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That's a heavy tractor John. The Avanti is doing great! I drive it every couple of weeks and she is still running strong - just loves to run. A couple of months ago I changed the oil, switching from the Valvoline Racing Oil that I was using and trying Lucas Classic Car Oil. Before changing the oil the motor had the usual solid lifter ticking, nothing alarming, just the sound I have always come to know as a solid lifter engine sound. Just faint ticking. After the oil change I could hardly hear anything - amazing change really. And she really took to it - running strong and quick. Wonderful car really.

 

Several weeks ago I went to drive it and went to crank the engine - nothing. After several try this and try that I found that the battery cable at the starter relay was a little loose. Just enough to keep it from cranking. Tightened it up and away we went!

 

The old girl gets dirty in the storage unit so I was going to bring it home for a wash. My wife told me about Armor All Wash Wipes, so I picked some up on the way to the storage unit. Swabbed the rocket ship down with those, shined the chrome, and headed out! She looked beautiful! A guy at the gas station asked if he could take pictures, of course I said. A little later a couple beside me at a red light asked about the car and gave thumbs up. The lady said it looked "fabulous". It's always nice to get that kind of response - still driving it and still lovin' it John!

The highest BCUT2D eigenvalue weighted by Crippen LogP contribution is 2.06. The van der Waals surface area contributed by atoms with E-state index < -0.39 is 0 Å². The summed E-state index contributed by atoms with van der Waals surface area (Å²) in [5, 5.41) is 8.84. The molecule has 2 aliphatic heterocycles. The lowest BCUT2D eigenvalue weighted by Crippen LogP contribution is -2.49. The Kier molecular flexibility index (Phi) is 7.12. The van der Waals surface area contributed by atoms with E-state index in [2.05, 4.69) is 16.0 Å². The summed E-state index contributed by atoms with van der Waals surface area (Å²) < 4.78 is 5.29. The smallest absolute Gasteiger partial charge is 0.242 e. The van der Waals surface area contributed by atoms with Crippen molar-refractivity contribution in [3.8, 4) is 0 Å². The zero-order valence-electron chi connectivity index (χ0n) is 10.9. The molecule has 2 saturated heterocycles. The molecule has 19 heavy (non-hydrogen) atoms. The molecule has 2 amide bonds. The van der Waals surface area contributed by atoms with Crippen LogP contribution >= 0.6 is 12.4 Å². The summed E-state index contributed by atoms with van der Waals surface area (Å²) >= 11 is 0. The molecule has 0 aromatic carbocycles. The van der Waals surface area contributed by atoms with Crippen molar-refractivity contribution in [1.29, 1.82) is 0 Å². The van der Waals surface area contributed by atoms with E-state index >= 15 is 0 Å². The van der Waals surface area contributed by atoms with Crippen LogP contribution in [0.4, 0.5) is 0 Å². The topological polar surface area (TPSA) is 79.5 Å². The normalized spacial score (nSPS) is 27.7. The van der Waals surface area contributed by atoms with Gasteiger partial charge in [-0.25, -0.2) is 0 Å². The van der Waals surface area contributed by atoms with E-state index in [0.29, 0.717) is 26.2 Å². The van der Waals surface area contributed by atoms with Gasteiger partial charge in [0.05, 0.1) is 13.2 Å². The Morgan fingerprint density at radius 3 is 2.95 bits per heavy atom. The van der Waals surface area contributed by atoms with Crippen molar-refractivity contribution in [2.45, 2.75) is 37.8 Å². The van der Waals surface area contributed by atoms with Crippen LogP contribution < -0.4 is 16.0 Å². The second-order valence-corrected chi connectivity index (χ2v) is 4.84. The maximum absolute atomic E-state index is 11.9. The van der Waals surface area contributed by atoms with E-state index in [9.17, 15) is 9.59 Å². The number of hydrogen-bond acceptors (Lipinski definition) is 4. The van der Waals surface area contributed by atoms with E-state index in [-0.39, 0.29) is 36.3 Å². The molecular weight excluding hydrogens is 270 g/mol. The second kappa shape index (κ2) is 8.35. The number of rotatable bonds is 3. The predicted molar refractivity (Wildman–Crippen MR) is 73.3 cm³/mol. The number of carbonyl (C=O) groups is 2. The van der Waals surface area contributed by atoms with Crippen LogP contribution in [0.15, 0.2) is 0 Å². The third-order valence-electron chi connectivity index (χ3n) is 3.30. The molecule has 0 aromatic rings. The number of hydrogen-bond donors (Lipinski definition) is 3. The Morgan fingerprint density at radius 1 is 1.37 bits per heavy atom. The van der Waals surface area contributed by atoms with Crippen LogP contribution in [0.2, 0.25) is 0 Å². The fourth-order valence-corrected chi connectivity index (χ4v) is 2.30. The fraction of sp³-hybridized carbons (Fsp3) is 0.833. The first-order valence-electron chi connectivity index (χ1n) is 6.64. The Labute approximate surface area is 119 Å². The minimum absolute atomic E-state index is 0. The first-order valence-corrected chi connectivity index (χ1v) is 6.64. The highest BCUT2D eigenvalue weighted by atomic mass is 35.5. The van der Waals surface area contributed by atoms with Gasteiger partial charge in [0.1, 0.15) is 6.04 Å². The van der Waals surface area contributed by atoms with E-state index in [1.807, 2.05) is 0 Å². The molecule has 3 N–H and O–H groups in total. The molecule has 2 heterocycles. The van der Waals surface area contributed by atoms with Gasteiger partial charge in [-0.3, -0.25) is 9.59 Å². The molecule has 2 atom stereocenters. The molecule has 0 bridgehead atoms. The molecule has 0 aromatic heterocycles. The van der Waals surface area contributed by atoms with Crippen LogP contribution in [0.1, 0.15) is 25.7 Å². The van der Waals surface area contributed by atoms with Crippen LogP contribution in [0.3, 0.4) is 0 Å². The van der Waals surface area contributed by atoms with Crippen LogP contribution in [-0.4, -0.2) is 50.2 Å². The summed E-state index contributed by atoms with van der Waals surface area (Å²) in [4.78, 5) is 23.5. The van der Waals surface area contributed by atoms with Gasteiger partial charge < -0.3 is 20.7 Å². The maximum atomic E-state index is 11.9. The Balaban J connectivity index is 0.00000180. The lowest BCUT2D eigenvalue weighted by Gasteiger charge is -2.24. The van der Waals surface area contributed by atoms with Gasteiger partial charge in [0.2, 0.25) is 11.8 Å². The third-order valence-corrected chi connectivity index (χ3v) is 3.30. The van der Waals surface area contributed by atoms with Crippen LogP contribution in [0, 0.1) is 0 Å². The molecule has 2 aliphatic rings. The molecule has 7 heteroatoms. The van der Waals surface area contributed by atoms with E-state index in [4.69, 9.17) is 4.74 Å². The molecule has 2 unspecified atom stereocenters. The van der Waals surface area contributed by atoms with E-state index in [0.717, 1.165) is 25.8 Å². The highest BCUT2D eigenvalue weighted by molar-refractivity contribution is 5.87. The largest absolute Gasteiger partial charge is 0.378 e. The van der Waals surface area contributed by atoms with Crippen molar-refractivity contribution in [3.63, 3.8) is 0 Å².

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It is Wednesday, July 19.  Hotter than a barrel of burning oil...... actually, the heat index says it is 110 degrees.

 

Of course Alice headed into town with the 2002 Trailblazer to pick up llama food for the next couple of weeks.  About 500 lbs worth.  On the way home she stopped for some books at the library and when she came out the truck would not come out of park.  So I headed down, and decided that a tow truck was in order as it was totally locked up and would not start.  Fuses where good.  Well, about an hour later the tow truck driver showed up and said he knew what the problem was.  A broken shift cable connection to the transmission.  So he got some tape, crawled under the truck and in a couple of minutes it was fixed for the ride home.  I gave him a good tip and thanked him.

 

So I have ordered a bushing repair kit.  While I have the truck up in the air I am going to do a little PM.  Going to replace the transmission coolant lines; the variable timing unit, which tends to clog up; the cam position sensor; and a serpentine belt kit with new pulleys.  I hope the valve and cam sensor will help the clanking of the valves.  It sounds like a diesel motor.  

 

In a couple of days all the parts will arrive and then will start on the project.  

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Hotter than the hinges on the gates of hell, we used to say in Louisiana....yep, no fun outside except very early morning these days in Virginia....

 

Great that you do so much repair work yourself, a place and a lift make all the difference!

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David, and I picked up 5 tons of wood pellets for the winter.  Three for the neighbors and two for us.  Now I just have to unload them.  Will probably get another ton in case we have a hard winter.  I can haul two pallets of one ton each in the dump trailer so we had to make three trips.  We used a huge tractor with forks to unload two, but had to unload and stack one ton.  Three of us made quick, but hot work.

 

 

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Thursday, July 20th.  So hot outside your skin prickles.

 

But this morning I did get the Trailblazer up on the lift to see what was happening to the transmission shift cable.  Was not hard to spot with all the tape on it.  At least it held until I got home yesterday.   Looks like the push-on bushing that goes on the post and holds on the cable to the shift mechanism failed.  No place for the cable to hold on so it just fell off.   The new push-on plastic bushings will arrive tomorrow.  I am ready for them.  Installation should take five minutes or so.